The Good Ole’ Days
                                                           Chapter 4:  Henry Hocknell, “Maker of Men”
                                                                                         by Neil Clement

“As the twig is bent, the tree’s inclined.”  Pope Moral Essays, Epistle i, L, 150, 1732.

“Mom, when I get paid for my paper route this week, I’m going to join the new YMCA!”  She was always so encouraging.  I can just hear her saying, “That’s a
good idea, Neil!”

Now folks, we’re talking about a major decision here.  The 50 cents represented a whole week’s pay for delivering 75 morning Inquirers before school in the

I even have to confess that I was jealous of Jack Micallef for years when I heard that he got paid one whole cent per paper.  He worked for the Bulletin
company.  I hope Jack sees this because I’ll feel better getting this off my conscience; it’s not Christian to be envious.

My recollection is that we were lucky the DuPont Company built and subsidized the Y or who knows how much the membership would have cost.  I would
probably have been shut out completely.  I might never have met Henry Hocknell.

He was the Youth Director in charge of tall kinds of stuff.  “Henry,” drove an old gray coupe.  On rainy days, he’d pack a bunch of us inside and drop us off as
he drove up G Street on his way home at night.  That’s the kind guy he was.

All of us, our neighborhood gang, spent most of our free time at the Y.  There were gymnastics, a craft shop, the game room with pool and ping-pong tables,
movies, Indian Pow Wows, clubs, Father and Son banquets, and lots more!

A fond memory I have is of playing checkers on day in the game room (that’s where the Sa-Ja-Re was held) with a buddy who asked, “What do we do now?”  I
looked down at the board and saw that we were at a stalemate because we had both moved our checkers up evenly and were unable to move forward.  I had
never seen it either so we called Henry over.

Guess what Henry did?

He called all the kids over and said, “Look at this checker game.  I never saw anything like this.  Neither guy can move.  Wow!  That’s amazing.”

To this day I can recall that little “moment in the sun”; being young and skinny, not built well like some of the big guys, it was neat to get that attention and feel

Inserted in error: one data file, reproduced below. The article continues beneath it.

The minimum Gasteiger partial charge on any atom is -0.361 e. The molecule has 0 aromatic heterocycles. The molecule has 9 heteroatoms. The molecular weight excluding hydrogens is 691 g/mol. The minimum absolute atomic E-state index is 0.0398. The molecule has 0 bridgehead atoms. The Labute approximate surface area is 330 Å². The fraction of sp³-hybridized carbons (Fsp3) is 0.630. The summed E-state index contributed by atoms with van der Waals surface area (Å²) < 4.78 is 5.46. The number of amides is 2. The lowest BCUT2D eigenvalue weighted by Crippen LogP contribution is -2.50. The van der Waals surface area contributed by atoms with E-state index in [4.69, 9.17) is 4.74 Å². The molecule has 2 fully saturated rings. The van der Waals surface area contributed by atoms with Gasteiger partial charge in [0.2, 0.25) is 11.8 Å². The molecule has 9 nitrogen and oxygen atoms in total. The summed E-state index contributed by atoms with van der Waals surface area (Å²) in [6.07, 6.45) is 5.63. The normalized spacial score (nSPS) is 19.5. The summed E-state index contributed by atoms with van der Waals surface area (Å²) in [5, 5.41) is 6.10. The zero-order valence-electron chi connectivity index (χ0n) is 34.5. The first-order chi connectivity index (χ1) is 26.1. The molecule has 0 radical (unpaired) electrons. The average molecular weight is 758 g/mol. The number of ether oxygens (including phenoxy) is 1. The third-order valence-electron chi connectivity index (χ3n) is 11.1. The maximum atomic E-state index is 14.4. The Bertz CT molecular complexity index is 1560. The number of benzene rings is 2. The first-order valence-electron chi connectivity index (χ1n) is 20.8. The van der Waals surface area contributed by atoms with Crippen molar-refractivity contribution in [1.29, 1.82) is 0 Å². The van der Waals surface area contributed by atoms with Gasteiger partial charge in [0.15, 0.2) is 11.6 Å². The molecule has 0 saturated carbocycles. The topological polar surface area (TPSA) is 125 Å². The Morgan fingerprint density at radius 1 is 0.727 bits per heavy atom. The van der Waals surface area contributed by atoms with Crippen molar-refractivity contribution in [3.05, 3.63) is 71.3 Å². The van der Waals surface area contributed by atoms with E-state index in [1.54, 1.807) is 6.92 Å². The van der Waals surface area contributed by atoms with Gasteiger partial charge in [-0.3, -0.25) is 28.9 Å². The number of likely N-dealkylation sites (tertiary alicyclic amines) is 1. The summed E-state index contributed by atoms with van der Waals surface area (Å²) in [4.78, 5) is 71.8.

important for a minute.

Years later it dawned on me that Henry did that on purpose to build us up, to make us feel important.  It was a little thing, a long time ago, and I can’t recall who
my partner was.  I sure remember how I felt though that day!

Henry was a super gymnastic teacher.  I base my compliment on the fact that he could teach me the front roll and the headstand (without a coordinated bone
in my body) and at the same time he could mold the great tumblers like Limey James, Bud Koehler, Herby Miles, Dave Springer and so on.  Those of you folks
who saw the Silver Statues perform in the old Dingling Bros. Circus at the Y will remember how good those guys were.  Henry could do it all.

Our neighbor at the Clement School on DuPont Road, old John Belitza, told me last month that he could never get over how Henry could do all those moves
on the high horizontal bar at the “old” Y.  Since I couldn’t even jump up and begin to wing on the high bar, I agreed with John 100 percent.

As I look back over my life and think about the people who influenced my life – people like Mrs. Cote (Miss Heaps when she was trying to teach me Biology),
and Miss Gladys Stecker at Lafayette School – Henry Hocknell is right up there in my Big Three.

Here’s an example of Henry’s style:  when the new YMCA held its dedication ceremonies, Henry selected the youth who would raise the flag that first day.  He
lined us up in the gym and said, “Neil, I want you to raise the flag for us.”

I was so shocked that I stuttered and stammered and said, “Henry, I can’t do that!”  All those big guys next to me in the gym shorts and their rippling muscles
and great builds looked at my bony chest and must have thought I was the “before” in the Charles Atlas beach commercial.  I was sure he’d pick one of them
and never even hoped I could be picked.

I told Henry that he would have to pick someone else because I would be too nervous.  Henry wouldn’t listen; I raised the flag.

Over 50 years later, I recently walked by the Y and looked at the flag pole out front.  The scene from 1939 or 1940 flashed back to me as real as life.  I could
see this scrawny kid in shorts who was shivering on the windy day as he raised the flag.

As I turned away, I thought, “Henry, you picked the kid who most needed a boost that day, didn’t you?

Henry sure knew how to bend a twig.

  Special to “The Sampler”
   April 18, 1990